Intel’s first 8-bit CPU, the Intel 8008, sparked a whole new range of processors that demonstrated how increasing the bit-width not only dramatically increases the CPUs capabilities but also greatly expands its memory size. The Intel 8008 eventually led to the Intel 8080 and from there the Intel 8085 which marked the end of 8-bit processors produced by Intel.

The Intel 8086, which was the successor of the Intel 8085, was Intel’s first 16-bit processor that marked the start of the X86 architecture. All Intel processors after the Intel 8086 utilise the same basic architecture which has allowed designers to move to the next generation of processors with little need to change the underlying code that their programs are written in.

How is the Z80 and 8051 still relevant today?

Intel’s history stretches a long time, and most products designed by Intel before 2010 are no longer in circulation. However, two products, in particular, are still being manufactured, the Intel MCS-51 and the Zilog Z80. Before we look into why these are still being manufactured, it should be stated that the Z80 is a product developed by Zilog and not Intel, but the reason why it is included here is that its designer, Federico Faggin, was the individual who also designed and developed the Intel 4004.

The Intel MCS-51 is often referred to as the 8085, and there are many microcontrollers today that utilise the 8085 as their CPU core including those produced by Atmel, Infineon, NXP, Siemens, and Texas Instruments. One of the reasons for the MCS-51 continued popularity comes from its power and simplicity; the MCS-51 can be used in a wide range of low-end applications and control hardware while being small enough to be combined with other hardware such as an IP core in an ASIC or FPGA.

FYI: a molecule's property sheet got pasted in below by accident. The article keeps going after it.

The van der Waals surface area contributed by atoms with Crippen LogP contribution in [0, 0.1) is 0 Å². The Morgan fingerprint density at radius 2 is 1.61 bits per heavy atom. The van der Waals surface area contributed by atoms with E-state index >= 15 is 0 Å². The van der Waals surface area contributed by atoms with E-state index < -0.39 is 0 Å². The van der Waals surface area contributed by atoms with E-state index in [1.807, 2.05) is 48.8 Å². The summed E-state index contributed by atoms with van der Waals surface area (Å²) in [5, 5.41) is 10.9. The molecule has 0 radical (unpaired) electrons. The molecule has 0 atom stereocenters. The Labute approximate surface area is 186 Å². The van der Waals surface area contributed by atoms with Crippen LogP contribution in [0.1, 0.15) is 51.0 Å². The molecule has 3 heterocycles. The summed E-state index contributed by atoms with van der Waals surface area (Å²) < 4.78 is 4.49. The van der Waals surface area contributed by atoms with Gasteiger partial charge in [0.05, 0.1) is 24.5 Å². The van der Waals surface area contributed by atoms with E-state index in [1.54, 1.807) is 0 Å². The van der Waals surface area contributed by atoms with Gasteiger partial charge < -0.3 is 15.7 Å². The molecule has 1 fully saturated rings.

The Z80 is a very famous 8-bit processor that is compatible with the 8080, and its popularity comes from its strong, rich instruction set, many registers, and ease of programming. The manufacturing of the Z80 processor is also important from a maintenance perspective; the popularity of the Z80 saw it used in many hundreds of thousands of key systems around the world, and many of these systems are still operational. Thus, it is important that the Z80 is still available so that these systems can be repaired.

Intel has come along way from developing simple 4-bit CPUs and is now a dominate force in the semiconductor industry. While most of their products are no longer manufactured, it brings peace to mind that some of their products are still being manufactured, and that the world of CPUs is almost half a century old!

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By Robin Mitchell

Robin Mitchell is an electronic engineer who has been involved in electronics since the age of 13. After completing a BEng at the University of Warwick, Robin moved into the field of online content creation developing articles, news pieces, and projects aimed at professionals and makers alike. Currently, Robin runs a small electronics business, MitchElectronics, which produces educational kits and resources.